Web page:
#Delhi #Booklaunch #Rocked
Super duper excitement happened while I was in Delhi. First of all, I saw spring come alive in the city after six years. It’s fabulous, by the way, that end of winters before they crash into the searing hot summers. The city was blushing and blooming with colours all over, Fall tussling with Spring. And I can vouch for it, for was driving from one end of the city to the other, meeting people, making new friends, signing books, talking about the art and craft of writing books (knowledgeably at that!).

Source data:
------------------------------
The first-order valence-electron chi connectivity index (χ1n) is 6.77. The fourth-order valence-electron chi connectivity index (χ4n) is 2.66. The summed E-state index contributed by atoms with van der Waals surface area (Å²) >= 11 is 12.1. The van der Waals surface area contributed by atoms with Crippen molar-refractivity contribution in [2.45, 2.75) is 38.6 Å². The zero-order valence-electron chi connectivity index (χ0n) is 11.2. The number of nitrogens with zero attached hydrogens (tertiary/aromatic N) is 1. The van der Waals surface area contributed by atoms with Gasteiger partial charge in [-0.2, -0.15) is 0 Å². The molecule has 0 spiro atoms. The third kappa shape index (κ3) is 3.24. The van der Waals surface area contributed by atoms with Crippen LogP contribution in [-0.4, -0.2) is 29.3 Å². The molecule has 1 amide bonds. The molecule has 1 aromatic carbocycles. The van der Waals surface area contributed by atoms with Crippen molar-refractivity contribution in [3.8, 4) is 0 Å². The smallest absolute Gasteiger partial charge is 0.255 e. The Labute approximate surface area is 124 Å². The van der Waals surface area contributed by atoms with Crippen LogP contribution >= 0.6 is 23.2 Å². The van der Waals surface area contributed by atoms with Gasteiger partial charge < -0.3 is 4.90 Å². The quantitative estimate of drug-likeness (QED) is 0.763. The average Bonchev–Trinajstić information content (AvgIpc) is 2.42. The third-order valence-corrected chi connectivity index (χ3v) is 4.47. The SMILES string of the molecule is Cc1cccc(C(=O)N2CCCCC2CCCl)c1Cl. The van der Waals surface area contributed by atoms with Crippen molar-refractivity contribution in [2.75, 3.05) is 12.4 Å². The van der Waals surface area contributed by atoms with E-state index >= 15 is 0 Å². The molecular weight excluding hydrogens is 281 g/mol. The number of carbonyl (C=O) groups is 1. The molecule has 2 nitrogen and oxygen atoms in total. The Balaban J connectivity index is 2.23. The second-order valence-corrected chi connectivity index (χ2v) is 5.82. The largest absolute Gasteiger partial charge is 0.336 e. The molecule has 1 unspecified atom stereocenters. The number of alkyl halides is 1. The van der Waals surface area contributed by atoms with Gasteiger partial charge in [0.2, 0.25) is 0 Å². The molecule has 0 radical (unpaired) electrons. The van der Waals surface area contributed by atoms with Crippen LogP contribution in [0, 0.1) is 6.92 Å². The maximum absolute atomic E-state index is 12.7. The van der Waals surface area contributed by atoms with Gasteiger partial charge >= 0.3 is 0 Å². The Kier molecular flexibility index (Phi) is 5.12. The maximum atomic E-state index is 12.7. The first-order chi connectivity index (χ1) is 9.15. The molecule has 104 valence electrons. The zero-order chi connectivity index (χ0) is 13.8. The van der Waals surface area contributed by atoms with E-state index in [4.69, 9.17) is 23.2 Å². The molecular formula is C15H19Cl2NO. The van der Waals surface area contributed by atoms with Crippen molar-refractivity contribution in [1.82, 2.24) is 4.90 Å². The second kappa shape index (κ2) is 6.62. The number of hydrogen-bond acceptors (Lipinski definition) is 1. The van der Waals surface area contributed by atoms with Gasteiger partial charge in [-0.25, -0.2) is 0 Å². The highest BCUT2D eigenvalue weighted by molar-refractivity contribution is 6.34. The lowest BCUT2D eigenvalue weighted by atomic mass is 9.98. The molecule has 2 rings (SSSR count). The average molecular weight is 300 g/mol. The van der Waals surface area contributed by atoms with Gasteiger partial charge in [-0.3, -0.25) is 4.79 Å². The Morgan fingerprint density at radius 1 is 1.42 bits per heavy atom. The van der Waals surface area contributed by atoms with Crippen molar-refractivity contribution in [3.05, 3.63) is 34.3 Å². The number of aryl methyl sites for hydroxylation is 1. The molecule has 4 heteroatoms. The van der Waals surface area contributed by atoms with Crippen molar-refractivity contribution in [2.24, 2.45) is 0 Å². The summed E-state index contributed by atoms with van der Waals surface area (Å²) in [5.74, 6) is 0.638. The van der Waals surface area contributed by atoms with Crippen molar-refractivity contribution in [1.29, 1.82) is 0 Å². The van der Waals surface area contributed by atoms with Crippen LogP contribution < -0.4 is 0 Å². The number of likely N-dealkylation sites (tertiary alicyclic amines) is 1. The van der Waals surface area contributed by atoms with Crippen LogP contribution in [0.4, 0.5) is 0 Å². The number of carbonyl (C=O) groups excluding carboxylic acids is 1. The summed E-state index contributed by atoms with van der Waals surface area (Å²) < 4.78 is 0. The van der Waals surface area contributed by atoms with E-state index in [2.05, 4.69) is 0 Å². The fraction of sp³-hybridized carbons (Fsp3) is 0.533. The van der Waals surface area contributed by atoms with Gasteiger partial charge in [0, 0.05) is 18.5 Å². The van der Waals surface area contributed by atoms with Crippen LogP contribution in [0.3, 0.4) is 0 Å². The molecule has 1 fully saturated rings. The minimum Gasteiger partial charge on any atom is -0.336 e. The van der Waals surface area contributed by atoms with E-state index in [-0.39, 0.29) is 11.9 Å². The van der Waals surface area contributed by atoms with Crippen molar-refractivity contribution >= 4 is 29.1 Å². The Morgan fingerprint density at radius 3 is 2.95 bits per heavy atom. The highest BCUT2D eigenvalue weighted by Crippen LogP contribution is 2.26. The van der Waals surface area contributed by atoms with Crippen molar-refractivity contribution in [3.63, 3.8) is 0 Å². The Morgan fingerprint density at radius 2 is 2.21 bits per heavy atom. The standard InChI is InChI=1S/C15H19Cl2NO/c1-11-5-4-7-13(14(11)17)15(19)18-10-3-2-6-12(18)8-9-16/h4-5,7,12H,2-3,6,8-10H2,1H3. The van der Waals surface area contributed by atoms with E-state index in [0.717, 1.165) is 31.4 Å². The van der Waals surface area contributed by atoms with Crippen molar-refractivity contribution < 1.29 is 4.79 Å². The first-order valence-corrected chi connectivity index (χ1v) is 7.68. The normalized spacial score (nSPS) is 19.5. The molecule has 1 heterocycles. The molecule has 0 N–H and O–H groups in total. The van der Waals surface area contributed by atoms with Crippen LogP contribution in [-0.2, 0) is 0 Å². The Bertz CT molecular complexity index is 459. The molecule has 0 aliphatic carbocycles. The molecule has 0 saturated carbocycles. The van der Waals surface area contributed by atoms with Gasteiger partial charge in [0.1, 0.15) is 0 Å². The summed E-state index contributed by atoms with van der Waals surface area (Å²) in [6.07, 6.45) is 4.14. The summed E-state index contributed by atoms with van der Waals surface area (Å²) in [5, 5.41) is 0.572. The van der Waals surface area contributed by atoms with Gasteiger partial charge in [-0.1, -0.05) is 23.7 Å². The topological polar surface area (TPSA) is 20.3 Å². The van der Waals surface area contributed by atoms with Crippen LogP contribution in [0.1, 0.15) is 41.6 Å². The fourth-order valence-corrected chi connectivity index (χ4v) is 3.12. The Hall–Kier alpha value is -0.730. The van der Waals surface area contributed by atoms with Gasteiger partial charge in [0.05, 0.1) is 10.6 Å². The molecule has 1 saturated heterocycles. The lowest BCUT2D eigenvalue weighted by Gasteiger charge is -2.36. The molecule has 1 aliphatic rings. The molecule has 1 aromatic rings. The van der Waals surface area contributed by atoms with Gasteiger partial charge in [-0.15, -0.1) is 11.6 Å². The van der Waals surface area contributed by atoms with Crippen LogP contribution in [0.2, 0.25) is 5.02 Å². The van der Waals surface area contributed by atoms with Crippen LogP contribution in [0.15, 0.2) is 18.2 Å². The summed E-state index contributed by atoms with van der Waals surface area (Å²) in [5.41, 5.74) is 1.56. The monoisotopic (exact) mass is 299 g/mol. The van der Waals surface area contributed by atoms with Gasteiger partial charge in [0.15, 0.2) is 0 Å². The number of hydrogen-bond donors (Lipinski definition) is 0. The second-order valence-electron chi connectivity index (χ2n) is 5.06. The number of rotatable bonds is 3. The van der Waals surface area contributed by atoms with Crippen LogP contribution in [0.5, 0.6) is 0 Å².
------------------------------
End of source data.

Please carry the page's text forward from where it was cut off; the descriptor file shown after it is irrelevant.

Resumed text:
The end of my Delhi trip was with a formal launch of Cult of Chaos, which HarperCollins organised in association with Oxford Bookstore and QuizCraft Global. The idea was the same as the launch in Bangalore a month before: a quiz on everything paranormal and supernatural and then a discussion about Cult of Chaos. About 70 people turned up. The house was full, more were standing in the aisles, including me and it was a young bustling, energetic crowd, with a few kids. Manasi, an editor from HarperCollins introduced the book beautifully. Sidhartha, the handsome bloke from QuizCraft offered a rocking quiz to attendees. RJ Ginnie, who kindly accepted my request to do a discussion and ask me probing questions, made the talk about the book so much fun. Most of them who attended had a good time (and told me it wasn’t a boring book launch. Including a few peeps from HarperCollins). So see, heaven had been achieved.